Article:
What not to do when writing an interpreter for specialisation
A partial evaluator, given a program and a known “static” part of its input data, outputs a specialised or residual program in which computations depending only on the static data have been performed in advance.
Ideally the partial evaluator would be a “black box” able to extract nontrivial static computations whenever possible; which never fails to terminate; and which always produces residual programs of reasonable size and maximal efficiency, so all possible static computations have been done. Practically speaking, partial evaluators often fall short of this goal; they sometimes loop, sometimes pessimise, and can explode code size. A partial evaluator is analogous to a spirited horse: while impressive results can be obtained when used well, the user must know what he/she is doing. Our thesis is that this knowledge can be communicated to new users of these tools.
This paper presents a series of examples, concentrating on a quite broad and on the whole quite successful application area: using specialisation to remove interpretational overhead. It presents both positive and negative examples, to illustrate the effects of program style on the efficiency and size of the of target programs obtained by specialising an interpreter with respect to a known source program. It concludes with a checklist summarising what was learned from the examples, discussions, and problem analyses.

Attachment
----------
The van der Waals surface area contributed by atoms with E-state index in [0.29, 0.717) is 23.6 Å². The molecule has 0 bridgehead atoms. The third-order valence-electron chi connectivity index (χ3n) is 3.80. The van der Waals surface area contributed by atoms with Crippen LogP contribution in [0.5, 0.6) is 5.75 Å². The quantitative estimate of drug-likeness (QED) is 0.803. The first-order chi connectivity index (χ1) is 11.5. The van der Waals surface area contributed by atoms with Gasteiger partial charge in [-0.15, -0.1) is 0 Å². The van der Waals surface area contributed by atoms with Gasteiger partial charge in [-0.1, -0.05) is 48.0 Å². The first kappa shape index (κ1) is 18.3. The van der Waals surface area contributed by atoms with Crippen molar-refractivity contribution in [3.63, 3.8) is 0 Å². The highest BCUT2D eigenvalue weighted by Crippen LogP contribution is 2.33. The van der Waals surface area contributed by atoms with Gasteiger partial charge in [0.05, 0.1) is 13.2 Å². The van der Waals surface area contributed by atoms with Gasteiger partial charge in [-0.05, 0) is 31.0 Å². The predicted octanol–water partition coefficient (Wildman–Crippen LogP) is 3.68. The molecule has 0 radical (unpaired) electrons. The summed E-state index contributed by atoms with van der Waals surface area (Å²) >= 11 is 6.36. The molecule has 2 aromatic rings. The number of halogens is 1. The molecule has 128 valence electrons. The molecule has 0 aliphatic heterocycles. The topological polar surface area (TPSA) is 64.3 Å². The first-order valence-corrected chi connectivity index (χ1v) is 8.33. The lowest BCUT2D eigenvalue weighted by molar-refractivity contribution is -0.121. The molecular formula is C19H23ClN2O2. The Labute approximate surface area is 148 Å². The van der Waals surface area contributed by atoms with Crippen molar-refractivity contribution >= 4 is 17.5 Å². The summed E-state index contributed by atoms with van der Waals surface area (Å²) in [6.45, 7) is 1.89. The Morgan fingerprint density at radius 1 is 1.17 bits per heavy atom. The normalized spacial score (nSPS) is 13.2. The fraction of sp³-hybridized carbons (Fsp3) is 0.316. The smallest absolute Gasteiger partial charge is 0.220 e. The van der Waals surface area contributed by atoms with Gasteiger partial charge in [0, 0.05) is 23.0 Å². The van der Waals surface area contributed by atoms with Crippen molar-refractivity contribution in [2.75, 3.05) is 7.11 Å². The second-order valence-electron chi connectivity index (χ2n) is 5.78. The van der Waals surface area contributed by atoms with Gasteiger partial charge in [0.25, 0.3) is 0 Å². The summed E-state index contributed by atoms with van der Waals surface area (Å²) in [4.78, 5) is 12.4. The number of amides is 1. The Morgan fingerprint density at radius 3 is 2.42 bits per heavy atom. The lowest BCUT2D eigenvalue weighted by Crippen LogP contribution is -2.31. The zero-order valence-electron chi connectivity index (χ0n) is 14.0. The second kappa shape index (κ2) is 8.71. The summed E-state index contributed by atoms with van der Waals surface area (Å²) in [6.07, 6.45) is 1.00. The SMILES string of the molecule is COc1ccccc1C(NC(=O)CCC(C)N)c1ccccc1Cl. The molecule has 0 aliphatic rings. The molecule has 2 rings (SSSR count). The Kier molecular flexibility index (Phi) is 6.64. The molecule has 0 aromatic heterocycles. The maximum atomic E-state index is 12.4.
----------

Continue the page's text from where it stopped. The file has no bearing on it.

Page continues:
KeywordsResidual Program Logic Programming Operational Semantic Partial Evaluation Procedure Call
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